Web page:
You made a mistake, that's how you learn. Don't sweat it. You know the saying: The person who rides on two has either fell down already, or will eventually. I fell twenty years ago this coming September. Had a spiral fracture of the lower left leg bones. (Plus some other little junk. It was the leg that was lots of fun to deal with.)
Let me start my little sermon by telling you I still ride. I also ride a bike much larger than the one I had my little boo-boo on. I dropped mine when I hit a patch of sand that I did not see. (Actually, truth be told, I was not looking. I had been riding for about six months and thought I knew it all.) Mine also was while making a turn. I will get back to that later.
The fact that you were wearing all the "stuff" probably helped more than you know. Wearing all the "stuff" not only gives you confidence, but lets others know you are a responsible rider. If you take a quick peek at my "avatar" pic, you will see I am wearing "stuff". And my helmet is right there on my bars. I live in Florida. I don't own a car. I ride every day, weather is not a factor.
To continue my preaching, you can ride in just about any condition a plain cage can handle. Other than on ice, of course. (And even then, they ice race bikes up North with special tires.) It's good to get back on the horse as soon as possible after it throws you.
The most important thing I learned was that you need to be aware of the location your tires are going travel through. I live in a fairly large city (Sarasota, FL.) and it took me a while, but I can now watch traffic AND see where I'm gonna plant my size 13's and my tires when I stop. I try to keep to the left of the lane, stay off the big 'ol painted arrows, (Which are slippery as heck when it rains.) and avoid even the puddles from cage A/C when I can.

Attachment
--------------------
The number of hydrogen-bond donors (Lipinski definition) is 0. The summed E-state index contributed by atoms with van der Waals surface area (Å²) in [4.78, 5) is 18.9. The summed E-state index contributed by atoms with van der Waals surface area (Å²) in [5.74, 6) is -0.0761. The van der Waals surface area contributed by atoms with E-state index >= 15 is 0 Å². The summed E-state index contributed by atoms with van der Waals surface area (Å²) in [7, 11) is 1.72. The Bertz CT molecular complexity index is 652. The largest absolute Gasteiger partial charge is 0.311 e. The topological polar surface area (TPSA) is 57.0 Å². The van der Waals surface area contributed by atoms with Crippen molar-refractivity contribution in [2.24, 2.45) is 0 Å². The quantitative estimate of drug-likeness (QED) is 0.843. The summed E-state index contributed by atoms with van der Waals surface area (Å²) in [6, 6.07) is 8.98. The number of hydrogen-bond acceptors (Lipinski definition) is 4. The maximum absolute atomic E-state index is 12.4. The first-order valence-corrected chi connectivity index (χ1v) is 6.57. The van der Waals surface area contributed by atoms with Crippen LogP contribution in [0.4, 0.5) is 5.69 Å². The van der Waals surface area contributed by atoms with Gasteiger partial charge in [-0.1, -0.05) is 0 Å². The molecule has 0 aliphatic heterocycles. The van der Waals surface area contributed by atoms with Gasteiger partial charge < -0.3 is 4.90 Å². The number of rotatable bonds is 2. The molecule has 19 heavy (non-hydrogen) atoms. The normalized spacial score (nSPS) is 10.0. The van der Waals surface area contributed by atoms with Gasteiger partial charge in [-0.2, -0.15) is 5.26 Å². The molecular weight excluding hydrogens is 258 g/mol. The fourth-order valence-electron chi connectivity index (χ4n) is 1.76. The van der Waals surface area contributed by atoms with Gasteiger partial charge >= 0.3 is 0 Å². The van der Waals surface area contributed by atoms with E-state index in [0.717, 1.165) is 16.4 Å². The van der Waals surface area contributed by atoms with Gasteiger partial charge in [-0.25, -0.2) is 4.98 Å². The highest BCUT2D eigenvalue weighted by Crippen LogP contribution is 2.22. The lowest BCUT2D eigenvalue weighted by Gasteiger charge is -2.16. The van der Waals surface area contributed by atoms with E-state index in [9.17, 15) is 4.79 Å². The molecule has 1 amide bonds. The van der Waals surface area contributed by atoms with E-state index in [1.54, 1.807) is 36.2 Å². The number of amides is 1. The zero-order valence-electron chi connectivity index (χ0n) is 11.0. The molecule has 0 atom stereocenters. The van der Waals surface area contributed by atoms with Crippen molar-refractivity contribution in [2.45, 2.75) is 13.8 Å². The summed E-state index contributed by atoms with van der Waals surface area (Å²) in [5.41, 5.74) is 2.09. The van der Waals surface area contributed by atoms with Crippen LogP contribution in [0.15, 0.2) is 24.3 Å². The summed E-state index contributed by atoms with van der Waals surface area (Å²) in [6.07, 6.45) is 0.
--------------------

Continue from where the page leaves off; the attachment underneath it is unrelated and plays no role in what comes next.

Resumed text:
You can't just be aware of traffic, you need to be aware of conditions. Not to toot my own horn here, but I rode during the four hurricanes we had down here a few years back. I went to work the day after Katrina, and my boss was not even at work. And he had an SUV! The trick to riding in the rain is to take it easy.
OK, take it easy you say. What the heck do I mean by that. I call it the "take it easy" approach to riding in bad conditions or places I have not been before. "Takin' it Easy" is riding below the speed limit (Close, but below.) watching out for knuckleheads that will tailgate you through a construction zone, keeping far enough back from the cage in fron so you don't get a rock to the face, and always looking at your lane condition when you are turning.
And there is the catch. When turning. That is when a bike is most prone to go over. You can't brake when you are leaning (Well, you can. But you best be gentle!) and if you have the option to straighten up the bike and go for the sidewalk, damage to the bike is preferable. If you keep the road conditions in mind as a major factor of your ability to handle the bike, then you will have no problem in the future.
Like I said. I ride in the rain all time down here. It no longer causes a problem since I take my turns straight up (Almost straight up.) and at low speed. If the putz behind me in the cage don't like it, that's tough. If I see sand or small gravel in the road, I make like it's raining. Slow and steady. The hell with anyone else that is used to being smoked by a bike in dry weather. The cagers just put on the windshield wipers and drive like they always do.
Don't let a little accident turn you away from riding the bike you want. OK, so you are going to a smaller bike. No prob there, shows common sense, and not a small amount of guts, just to get back on. But, like I said, the sooner you get back on after you "get throwed", the easier it is.
By concentrating on the road surface (While paying attention to all the other stuff going on around you, of course!) you will forget all about having any "jitters". I got to the point where I could see a potential road hazard 100-150 feet away. (I actually got fixated at one point and was about run over by a bus!) Then I just put the new tool in the bag (The road check tool.) and rode like nothing ever happened.
A bike ain't a car. (DUH!) You need to be a little more carefull about where you ride. The good thing is we have more places in a lane to drive in. If it looks bad, go around it. If it's raining, go the "Take it Easy" route. They can get mad, (The cagers.) but they can't get even.